South Africa is in the middle of controversies relating to the SA Revenue Service, the Hawks, the Minister of Finance, Pravin Gordhan, the National Treasury, and State-Owned Enterprises (SOEs). There are also serious tensions within the government and the ruling party. South African government bonds have lost money for investors as bond yields have increased. This could get worse if the Minister of Finance is to be replaced by someone who is less trusted by investors. There are conflicts between the National Treasury and the SOEs (for instance Eskom, Denel and South African Airways) all of which revolve around the resistance of the Treasury to finance their respective bailouts. The biggest specialist investor in fixed interest in South Africa, Futuregrowth, has taken the decision to suspend financing any new loans to some SOEs, setting conditions for resumption. A Danish Bank (Jyske Bank) has withdrawn financial support from Eskom. Moreover, the IMF reduced its projections of growth in South Africa between April and July 2016, now expecting growth of 0.1% in 2016 and 1.0% in 2017. These recent developments will have an impact on the rating agencies in their next review. In this series of three briefs, one on each rating agency, an account will be given of how agencies evaluated the South African economy in their most recent reviews. Given the deterioration in outlook, there is serious cause for concern about their next reviews.

The most recent decision

A negative outlook was assigned by Moody’s to South Africa’s long-term government bond (Baa2) and issuer ratings, following a review for downgrade in March 2016. The rating agency believes that:
  • South Africa is possibly approaching a turning point after several years of shrinking growth.
  • The 2016/17 budget and medium term fiscal plan will stabilise and in due course reduce the general government debt.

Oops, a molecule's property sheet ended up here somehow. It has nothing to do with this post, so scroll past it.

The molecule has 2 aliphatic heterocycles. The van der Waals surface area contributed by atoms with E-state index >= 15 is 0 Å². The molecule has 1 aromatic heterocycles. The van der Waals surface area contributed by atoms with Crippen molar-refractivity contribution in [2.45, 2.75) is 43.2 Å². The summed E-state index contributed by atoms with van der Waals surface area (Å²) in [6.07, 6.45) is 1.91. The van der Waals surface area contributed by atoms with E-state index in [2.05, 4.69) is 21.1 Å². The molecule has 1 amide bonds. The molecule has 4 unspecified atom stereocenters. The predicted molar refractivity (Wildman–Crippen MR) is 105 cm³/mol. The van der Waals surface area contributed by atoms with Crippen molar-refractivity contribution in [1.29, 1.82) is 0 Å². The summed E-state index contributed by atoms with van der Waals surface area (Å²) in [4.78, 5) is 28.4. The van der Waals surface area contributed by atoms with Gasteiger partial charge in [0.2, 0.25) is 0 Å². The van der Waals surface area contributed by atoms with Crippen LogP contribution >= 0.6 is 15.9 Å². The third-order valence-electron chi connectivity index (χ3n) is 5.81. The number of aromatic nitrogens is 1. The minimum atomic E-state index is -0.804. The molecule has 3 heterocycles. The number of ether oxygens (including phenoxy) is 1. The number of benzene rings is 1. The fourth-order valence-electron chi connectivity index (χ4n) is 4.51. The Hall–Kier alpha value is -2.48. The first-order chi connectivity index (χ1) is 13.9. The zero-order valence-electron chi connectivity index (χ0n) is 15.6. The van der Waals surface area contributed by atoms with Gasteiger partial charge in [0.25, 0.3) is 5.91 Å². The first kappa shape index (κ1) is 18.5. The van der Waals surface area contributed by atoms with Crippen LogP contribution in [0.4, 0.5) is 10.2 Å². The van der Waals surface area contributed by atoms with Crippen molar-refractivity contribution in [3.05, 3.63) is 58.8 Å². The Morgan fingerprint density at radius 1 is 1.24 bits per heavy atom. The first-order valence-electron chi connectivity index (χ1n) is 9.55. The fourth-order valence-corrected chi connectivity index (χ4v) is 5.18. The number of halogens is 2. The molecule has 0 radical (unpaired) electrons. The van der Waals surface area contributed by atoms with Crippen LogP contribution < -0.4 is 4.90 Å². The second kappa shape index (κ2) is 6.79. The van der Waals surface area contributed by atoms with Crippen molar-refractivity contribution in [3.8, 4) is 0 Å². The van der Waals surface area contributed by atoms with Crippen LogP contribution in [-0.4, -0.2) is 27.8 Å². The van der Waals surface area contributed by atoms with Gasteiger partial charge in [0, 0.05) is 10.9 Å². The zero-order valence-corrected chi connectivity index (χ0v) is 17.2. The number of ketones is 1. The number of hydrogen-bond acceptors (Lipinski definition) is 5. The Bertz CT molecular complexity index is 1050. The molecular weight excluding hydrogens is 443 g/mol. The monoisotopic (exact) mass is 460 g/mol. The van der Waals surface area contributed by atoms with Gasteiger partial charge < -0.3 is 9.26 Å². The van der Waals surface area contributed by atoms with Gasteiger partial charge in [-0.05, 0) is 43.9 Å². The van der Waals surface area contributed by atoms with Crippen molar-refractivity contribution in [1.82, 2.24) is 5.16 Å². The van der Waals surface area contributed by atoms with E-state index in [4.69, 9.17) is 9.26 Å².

• Recent political events (although disruptive) testify to the strength of South Africa’s institutions.
A Baa2 rating was confirmed for the ZAR Sovereign Capital Fund Propriety Limited whose debt issuance is ultimately the obligation of the South African government. The negative outlook remained.  No change was made to South Africa’s local or foreign currency country ceilings and they remain at A1 for local currency debt and deposits.  

The reasons for confirming the rating

The three key drivers for confirming existing ratings are:
1. The likelihood of growth recovery beyond 2016
Moody’s expect the economic growth of South Africa to become progressively stronger after the trough this year, as the supply-side shocks that slowed down economic activities are now more or less settled. For instance, the electricity supply is now more reliable, the drought is abating and various strikes that have caused work days lost have decreased significantly. 
On the other hand, the inflation rate is more subdued than before when the South African Reserve Bank (SARB) projected inflation at 8 per cent by the end of the year. This means less contraction in monetary policy, reducing pressure on highly indebted households and supporting growth.
A more competitive exchange rate is also likely to strengthen growth in South Africa in the second half of the year and afterwards. Moody’s expect growth to be 0.5 percent in 2016 and 1.5 percent in 2017.